Succulents are hardy plants that rarely get attacked by pests and diseases. However, if not well taken care of, they can get affected by mealybugs, aphids, and root rot. Keep an eye out for these issues so that you can solve them quickly to make sure your plant doesn’t die of them.


Mealybugs are small, white, flat bugs that LOVE succulents. If your plant is attached by them, you will notice masses of white in the cracks of the plant as well as on the tips of the leaves. It will resemble wool at first but when you look closer, it will look more like individual bugs. To get rid of mealybugs, swab the affected area with 5% alcohol solution or insecticidal soap. 

mealybugs and aphids


Aphids suck juices out of the tender leaves and stems of succulents, leaving your plant to dry. Eventually, the leaf will have so much damage from aphids that it will fall off. Infested plants may also have distorted growth as the plant tries to compensate for the aphid damage.

One of the best ways to get rid of aphids is to remove them by hand or use a strong spray of water. If the problem persists, spray the plant using diluted isopropyl alcohol. One thing to note is that ants and aphids have a symbiotic relationship. If you have ants on your succulents, aphids are sure to follow.

Root Rot

Root rot is one of the most common causes of succulent death. The main indication of root rot is discolored leaves. The base of the leaves and the roots will become mushy and brown. Usually, the rotting spreads to the core of the succulent and quickly up the leaves.

Once you notice the leaves turning yellow or getting mushy, you should immediately remove the plant from its pot and get as much of the wet soil off as possible. Then, prune the affected roots to prevent the root rot from continuing. Finally, repot the succulent in a well drained soil. Do not water again for a while to allow the roots time to dry.

Root rot happens when the roots sit in water for a long time and is a major side effect of using incorrect soil for your succulents. Ensure to water your plant using the soak and dry method described above. Do not water your succulent before the soil is dry and the plant is showing signs of dehydration.

How to Care for a Succulent Outdoors

outdoor succulent

Most succulents will do well indoors or outdoors as long as you live in a warm climate. If your region gets cold, you will have to choose either a cold-hardy type of succulent or plan on moving your succulent indoors to protect it.

Even if you plan on leaving your succulent outdoors year round, you can grow your succulent in a pot outdoors. Though hardy succulents are frequently planted in the ground to grow. Of course, if you move your succulent indoors in winter, it must be grown in a pot.

If you plant your succulent in the ground, ensure you mound it slightly in a well-mixed succulent mix to facilitate proper growth and drainage. While warm weather is not a problem for succulents, make sure that the plant doesn’t receive too much sunlight to prevent sunburn from occurring. If you have a potted plant, you could always move it to a shadier spot if the sun becomes an issue for it.

Outdoor succulents get watered just like indoor succulents with the soak and dry method to prevent root rot. You should still pour water directly to the soil to prevent rot, mold, and mildew. Of course, outdoor succulents will be watered by the weather. Depending on how wet your weather has been, you may not need to provide your succulents with additional water at all.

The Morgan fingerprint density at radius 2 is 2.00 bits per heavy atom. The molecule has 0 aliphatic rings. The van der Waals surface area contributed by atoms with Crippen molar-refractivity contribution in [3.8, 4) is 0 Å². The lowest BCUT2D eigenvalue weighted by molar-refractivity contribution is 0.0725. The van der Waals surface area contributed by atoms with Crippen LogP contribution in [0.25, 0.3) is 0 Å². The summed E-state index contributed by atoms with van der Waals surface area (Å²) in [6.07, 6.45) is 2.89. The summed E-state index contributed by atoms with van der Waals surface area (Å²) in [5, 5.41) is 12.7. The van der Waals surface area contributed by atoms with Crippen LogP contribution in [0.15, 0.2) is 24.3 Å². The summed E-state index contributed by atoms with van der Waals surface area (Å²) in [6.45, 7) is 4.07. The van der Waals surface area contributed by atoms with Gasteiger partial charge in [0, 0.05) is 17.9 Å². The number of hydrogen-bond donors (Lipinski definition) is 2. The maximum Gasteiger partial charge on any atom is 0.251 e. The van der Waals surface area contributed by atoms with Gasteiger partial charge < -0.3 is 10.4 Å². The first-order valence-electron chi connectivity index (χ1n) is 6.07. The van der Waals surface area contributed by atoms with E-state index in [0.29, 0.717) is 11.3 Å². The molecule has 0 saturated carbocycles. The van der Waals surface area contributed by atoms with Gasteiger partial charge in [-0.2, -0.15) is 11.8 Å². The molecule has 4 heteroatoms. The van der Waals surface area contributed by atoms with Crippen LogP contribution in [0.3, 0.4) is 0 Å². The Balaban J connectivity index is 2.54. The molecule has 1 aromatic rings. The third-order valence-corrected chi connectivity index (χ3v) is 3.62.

If you choose to grow your succulents outdoors in the garden, some varieties can get very tall or very large. Make sure to allow your succulent enough space to grow to their full potential.

Choosing the Right Succulent for You

Succulents are all so beautiful that it can get confusing to choose the right one for you. Not all succulents are the same and you should choose one that works with your space, needs, and caretaking style. Before your order or buy succulents, you need to consider several factors. 

choosing a cactus

How Difficult is the Succulent to Grow

Different succulents have different requirements for proper growth. While most succulents will survive with a certain level of neglect, some do require more attention or are more prone to pests and diseases.

When you first start out, you should choose succulents that are simple to grow and easy to understand. As you continue learning about them, you can progress to succulents that are a little more complex. 

Some easy to grow succulents include Blue Chalksticks, Echeveria, Graptoveria Opalina, and snake plants. Other succulents such as Silver Prince and Compton Carousels are gorgeous to look at but can be a bit complex to care for in the beginning.

What are Your Tendencies as a Grower

You also need to evaluate your tendencies as a grower when choosing a succulent. Believe it or not, very few succulents require a lot of attention. If you travel a lot or if you tend to neglect your plants, most succulents will do fine for you. However, if you are going to get the itch to “over-tend” and fertilize and repot your succulents, choose a variety of succulent that will tolerate that.

For those growers that prefer something only half a step away from being fake (that’s how easy they are to care for) choose something like a cactus or one of the different types of sansevieria. For the grower that is going to want something to tend and care for, a kalanchoe or euphorbia is probably going to work better.


Many people when they first start out wonder how to take care of a succulent but fortunately, it really isn’t that hard. Succulents are not only beautiful but also easy to grow. They add a great pop of color and texture to any home, office, or outdoor garden.

The easiest way to learn how to take care of a succulent is to start with a simple plant such as a cactus or a snake plant and grow more difficult things as you learn. You will make mistakes but succulents are forgiving plants. Don’t be too afraid to add a beautiful succulent to your home collection.

You Might Also Like